Just as I was leaving my last posting, a friend of mine sent me a poem. She is another nomad, and like me is also an aid worker. The poem is one I’d not read before, and by a poet I don’t know, but it touched me, and I’ve re-read it several times since receiving it. I imagine I’ll read it again before too long.
The poem speaks to me both as a photographer, and also as an aid worker. I can see why my friend, who has been working in an extremely difficult and confronting context herself, dwelled on it. In fact as she herself pointed out, it quite easily could have been titled “I Am An Aid Worker”. From my own perspective it captures the turmoil that I so often wrestle with walking into many of the places I visit, and it resonated with particularly vibrant echoes much that I took with me from my latest posting, which was frustrating, wrought with suffering and politics and shocking manipulations of the truth that seemed to soil everything they touched.
The poem is by a man called Douglas Dunn and comes from a collection appropriately titled “Emergency Kit: Poems for Strange Times”. I reproduce this without permission, so if an author or publisher has a problem with this, please let me know.
I Am A Cameraman
They suffer, and I catch only the surface.
The rest is inexpressible, beyond
What can be recorded. You can’t be them.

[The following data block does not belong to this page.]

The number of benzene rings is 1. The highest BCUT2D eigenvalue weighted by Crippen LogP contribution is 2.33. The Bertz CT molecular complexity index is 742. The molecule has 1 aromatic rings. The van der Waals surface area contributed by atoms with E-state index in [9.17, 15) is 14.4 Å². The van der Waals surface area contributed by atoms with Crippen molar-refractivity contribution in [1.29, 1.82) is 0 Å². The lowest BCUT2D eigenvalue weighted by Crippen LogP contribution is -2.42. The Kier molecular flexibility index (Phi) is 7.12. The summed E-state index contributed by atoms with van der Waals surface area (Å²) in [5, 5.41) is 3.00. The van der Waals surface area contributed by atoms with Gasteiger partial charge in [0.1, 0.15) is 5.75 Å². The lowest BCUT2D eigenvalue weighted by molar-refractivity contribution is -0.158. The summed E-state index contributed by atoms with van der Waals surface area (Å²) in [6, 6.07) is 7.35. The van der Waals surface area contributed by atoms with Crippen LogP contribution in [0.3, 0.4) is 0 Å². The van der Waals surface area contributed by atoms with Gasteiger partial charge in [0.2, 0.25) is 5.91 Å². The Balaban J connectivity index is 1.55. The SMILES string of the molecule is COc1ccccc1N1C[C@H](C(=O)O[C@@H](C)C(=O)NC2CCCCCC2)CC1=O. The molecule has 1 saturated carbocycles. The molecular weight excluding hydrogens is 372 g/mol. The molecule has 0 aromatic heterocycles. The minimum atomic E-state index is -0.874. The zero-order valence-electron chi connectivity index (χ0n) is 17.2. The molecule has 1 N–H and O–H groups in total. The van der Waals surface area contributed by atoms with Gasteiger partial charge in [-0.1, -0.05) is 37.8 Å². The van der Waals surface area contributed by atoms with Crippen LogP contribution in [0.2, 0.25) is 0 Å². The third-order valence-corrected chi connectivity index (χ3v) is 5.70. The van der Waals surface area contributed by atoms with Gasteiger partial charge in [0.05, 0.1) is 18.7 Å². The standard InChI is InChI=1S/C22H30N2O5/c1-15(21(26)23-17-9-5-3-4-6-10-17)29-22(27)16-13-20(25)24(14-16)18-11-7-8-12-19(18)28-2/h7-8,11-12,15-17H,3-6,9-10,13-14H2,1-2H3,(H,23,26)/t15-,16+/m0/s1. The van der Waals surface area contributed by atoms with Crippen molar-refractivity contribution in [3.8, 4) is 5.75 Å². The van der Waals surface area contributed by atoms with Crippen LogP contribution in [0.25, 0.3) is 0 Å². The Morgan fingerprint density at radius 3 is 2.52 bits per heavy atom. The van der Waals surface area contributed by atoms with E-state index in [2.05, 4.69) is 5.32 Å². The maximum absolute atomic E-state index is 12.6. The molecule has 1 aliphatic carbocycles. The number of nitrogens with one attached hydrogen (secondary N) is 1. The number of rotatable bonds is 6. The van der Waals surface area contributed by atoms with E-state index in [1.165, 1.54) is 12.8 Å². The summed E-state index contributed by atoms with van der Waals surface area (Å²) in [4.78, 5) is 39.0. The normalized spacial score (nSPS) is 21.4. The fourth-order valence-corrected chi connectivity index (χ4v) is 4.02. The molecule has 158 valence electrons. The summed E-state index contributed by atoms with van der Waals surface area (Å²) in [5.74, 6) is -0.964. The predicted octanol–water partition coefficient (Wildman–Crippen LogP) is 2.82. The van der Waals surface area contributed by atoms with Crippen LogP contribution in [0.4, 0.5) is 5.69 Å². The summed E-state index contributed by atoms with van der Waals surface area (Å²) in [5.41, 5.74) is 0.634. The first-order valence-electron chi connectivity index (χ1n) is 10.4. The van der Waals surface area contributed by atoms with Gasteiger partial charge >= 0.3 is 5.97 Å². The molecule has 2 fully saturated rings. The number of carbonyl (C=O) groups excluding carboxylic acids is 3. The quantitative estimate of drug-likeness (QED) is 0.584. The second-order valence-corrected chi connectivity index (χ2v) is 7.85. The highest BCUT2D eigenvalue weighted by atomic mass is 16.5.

If they’d talk to you, you might guess
What pain is like though they might spit on you.
Film is just a reflection
Of the matchless despair of the century.
There have been twenty centuries since charity began.
Indignation is day-to-day stuff;
It keeps us off the streets, it keeps us watching.
Film has no words of its own.
It is a silent waste of things happening.
Without us, when it is too late to help.
What of the dignity of those caught suffering?
It hurts me. I robbed them of privacy.
My young friends think Film will be all of Art.
It will be revolutionary proof
Their films will not guess wrongly and will not lie.
They’ll film what is happening behind barbed wire.
They’ll always know the truth and be famous.
Politics softens everything.
Truth is known only to its victims.
All else is photographs– a documentary
The starving and the playboys perish in.
Life disguises itself with professionalism.
Life tells the biggest lies of all,
And draws wages from itself.
Truth is a landscape the saintly tribes live on,
And all the lenses of Japan and Germany
Wouldn’t know how to focus on it.
Life flickers on the frame like beautiful hummingbirds.
That is the film that always comes out blank.
The painting the artist can’t get shapes to fit.
The poem that shrugs off every word you try.
The music no one has ever heard.